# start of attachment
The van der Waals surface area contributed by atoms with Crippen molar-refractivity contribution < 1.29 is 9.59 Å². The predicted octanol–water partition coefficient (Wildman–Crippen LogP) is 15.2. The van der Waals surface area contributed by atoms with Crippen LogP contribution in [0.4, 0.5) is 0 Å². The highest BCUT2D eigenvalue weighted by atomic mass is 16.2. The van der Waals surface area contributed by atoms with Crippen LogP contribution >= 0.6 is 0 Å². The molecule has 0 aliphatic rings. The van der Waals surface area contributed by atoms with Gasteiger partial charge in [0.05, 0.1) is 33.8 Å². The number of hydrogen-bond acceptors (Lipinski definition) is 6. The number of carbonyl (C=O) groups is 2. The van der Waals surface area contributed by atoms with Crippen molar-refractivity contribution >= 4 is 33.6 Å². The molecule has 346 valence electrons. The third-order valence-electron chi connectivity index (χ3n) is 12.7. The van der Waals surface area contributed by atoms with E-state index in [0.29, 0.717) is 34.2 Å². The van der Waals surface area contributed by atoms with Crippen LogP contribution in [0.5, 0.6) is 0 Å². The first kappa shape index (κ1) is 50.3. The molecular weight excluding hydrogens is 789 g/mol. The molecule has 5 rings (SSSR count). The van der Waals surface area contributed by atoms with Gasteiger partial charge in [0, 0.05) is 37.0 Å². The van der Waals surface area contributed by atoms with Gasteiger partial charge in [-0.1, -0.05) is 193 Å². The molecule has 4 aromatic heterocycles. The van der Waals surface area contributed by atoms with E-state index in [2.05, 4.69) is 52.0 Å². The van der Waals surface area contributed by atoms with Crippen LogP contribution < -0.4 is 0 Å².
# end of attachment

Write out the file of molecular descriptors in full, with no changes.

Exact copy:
The van der Waals surface area contributed by atoms with Crippen molar-refractivity contribution < 1.29 is 9.59 Å². The predicted octanol–water partition coefficient (Wildman–Crippen LogP) is 15.2. The van der Waals surface area contributed by atoms with Crippen LogP contribution in [0.4, 0.5) is 0 Å². The highest BCUT2D eigenvalue weighted by atomic mass is 16.2. The van der Waals surface area contributed by atoms with Crippen LogP contribution >= 0.6 is 0 Å². The molecule has 0 aliphatic rings. The van der Waals surface area contributed by atoms with Gasteiger partial charge in [0.05, 0.1) is 33.8 Å². The number of hydrogen-bond acceptors (Lipinski definition) is 6. The number of carbonyl (C=O) groups is 2. The van der Waals surface area contributed by atoms with Crippen molar-refractivity contribution >= 4 is 33.6 Å². The molecule has 346 valence electrons. The third-order valence-electron chi connectivity index (χ3n) is 12.7. The van der Waals surface area contributed by atoms with E-state index in [0.29, 0.717) is 34.2 Å². The van der Waals surface area contributed by atoms with Crippen LogP contribution in [0.5, 0.6) is 0 Å². The first kappa shape index (κ1) is 50.3. The molecular weight excluding hydrogens is 789 g/mol. The molecule has 5 rings (SSSR count). The van der Waals surface area contributed by atoms with Gasteiger partial charge in [0, 0.05) is 37.0 Å². The van der Waals surface area contributed by atoms with Gasteiger partial charge in [-0.1, -0.05) is 193 Å². The molecule has 4 aromatic heterocycles. The van der Waals surface area contributed by atoms with E-state index in [2.05, 4.69) is 52.0 Å². The van der Waals surface area contributed by atoms with Crippen LogP contribution < -0.4 is 0 Å².